In a surprise concession to the federal government's new view on all things deemed "indecent," which includes reference to sexual or excretory functions, many of the nation's top advertising agencies are joining television networks and radio outlets by taking a more humble, low-key approach to national ad campaigns.
Similar to other media organizations, ad agencies are feeling a particular kind of heat, especially as it concerns creating original, attention-grabbing ad spots that both entertain consumers and create brand awareness, while at the same time remaining within the FCC's sometimes murky guidelines for indecency.
Anheuser-Busch announced last week that it will tone down its Budweiser and Bud Light ads for next year's Super Bowl, which typically are some of the most heavily watched ad spots of the entire year, and also sometimes the funniest and raunchiest.
In the immediate aftermath of the Janet Jackson halftime incident, Anheuser-Busch pulled two of its popular ad campaigns launched this year, one which featured a horse farting on a couple in a carriage, and a dog biting a man's crotch.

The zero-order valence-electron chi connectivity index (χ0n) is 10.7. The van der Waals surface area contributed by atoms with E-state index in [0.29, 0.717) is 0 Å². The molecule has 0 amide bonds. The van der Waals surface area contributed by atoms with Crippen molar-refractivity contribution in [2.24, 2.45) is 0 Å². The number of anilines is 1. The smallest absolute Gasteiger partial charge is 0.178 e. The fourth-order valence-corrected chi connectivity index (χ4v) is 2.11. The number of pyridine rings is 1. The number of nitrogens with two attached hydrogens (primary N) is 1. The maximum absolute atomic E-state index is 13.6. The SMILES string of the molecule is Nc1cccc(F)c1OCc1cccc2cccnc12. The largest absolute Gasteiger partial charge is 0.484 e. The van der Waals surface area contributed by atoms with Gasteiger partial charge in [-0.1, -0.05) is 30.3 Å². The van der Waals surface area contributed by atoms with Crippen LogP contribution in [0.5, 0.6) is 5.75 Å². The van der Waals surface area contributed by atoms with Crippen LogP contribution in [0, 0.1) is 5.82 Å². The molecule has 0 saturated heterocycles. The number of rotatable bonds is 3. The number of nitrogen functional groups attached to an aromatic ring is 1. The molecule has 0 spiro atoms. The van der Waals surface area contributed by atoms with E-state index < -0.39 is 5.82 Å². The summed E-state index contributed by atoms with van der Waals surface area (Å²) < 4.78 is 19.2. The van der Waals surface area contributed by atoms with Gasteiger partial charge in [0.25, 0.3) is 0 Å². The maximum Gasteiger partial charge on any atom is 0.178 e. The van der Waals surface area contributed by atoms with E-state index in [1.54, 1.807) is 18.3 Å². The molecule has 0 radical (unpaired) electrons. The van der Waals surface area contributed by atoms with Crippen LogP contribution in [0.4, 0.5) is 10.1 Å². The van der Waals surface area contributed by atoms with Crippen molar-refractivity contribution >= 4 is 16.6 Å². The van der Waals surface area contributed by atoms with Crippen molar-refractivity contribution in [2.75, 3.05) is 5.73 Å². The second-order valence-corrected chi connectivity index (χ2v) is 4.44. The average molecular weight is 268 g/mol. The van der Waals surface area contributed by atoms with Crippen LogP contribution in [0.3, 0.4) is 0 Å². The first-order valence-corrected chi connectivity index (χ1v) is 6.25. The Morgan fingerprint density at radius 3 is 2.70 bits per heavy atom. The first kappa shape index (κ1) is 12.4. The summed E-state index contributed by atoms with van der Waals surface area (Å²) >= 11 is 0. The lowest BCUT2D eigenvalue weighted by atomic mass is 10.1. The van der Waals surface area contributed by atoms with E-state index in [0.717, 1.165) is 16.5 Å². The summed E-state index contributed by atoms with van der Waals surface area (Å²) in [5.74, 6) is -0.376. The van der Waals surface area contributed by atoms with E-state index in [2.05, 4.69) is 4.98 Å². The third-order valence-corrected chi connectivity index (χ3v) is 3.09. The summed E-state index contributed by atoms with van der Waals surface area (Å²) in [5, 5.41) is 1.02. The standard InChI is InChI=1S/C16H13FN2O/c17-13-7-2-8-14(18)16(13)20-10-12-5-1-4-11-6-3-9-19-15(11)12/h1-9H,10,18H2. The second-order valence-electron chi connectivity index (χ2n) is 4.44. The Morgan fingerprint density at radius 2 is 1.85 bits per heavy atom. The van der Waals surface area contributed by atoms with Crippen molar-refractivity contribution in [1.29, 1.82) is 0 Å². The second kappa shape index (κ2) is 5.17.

The beer maker's decision came down from company CEO August Busch IV, who told his top ad agency executives that his company will keep itself in check in the coming year, to avoid alienating its consumer base.
Similarly, Michigan-based Ford Motor Co. has pulled an advertising spot that featured a cat being beheaded by a car sunroof, and Victoria's Secret cancelled its televised fashion show that has been the subject of criticism over its flagrant softcore sexuality. Sub sandwich maker Quiznos, which several months ago pulled its sponge monkey campaign because of alleged sexual overtones, pulled another ad campaign in which a man was suckling a wolf's teat.
A spokesperson for Quiznos said it never intended its marketing strategy to be offensive, and that the Super Bowl incident has not changed their advertising strategy.
The U.S. House of Representatives recently proposed the Broadcast Decency Enforcement Act, which would give the FCC the authority to raise fines against a performer from $11,000 to $500,000.
A March 18 airing of the Oprah Winfrey show is the latest indecency debaucle to concern the FCC, which has so far received an estimated 1,600 complaint letters over an Oprah show in which graphic sexual acts and terminology were discussed.
The FCC has not yet stated whether it will pull the show from airing in syndication.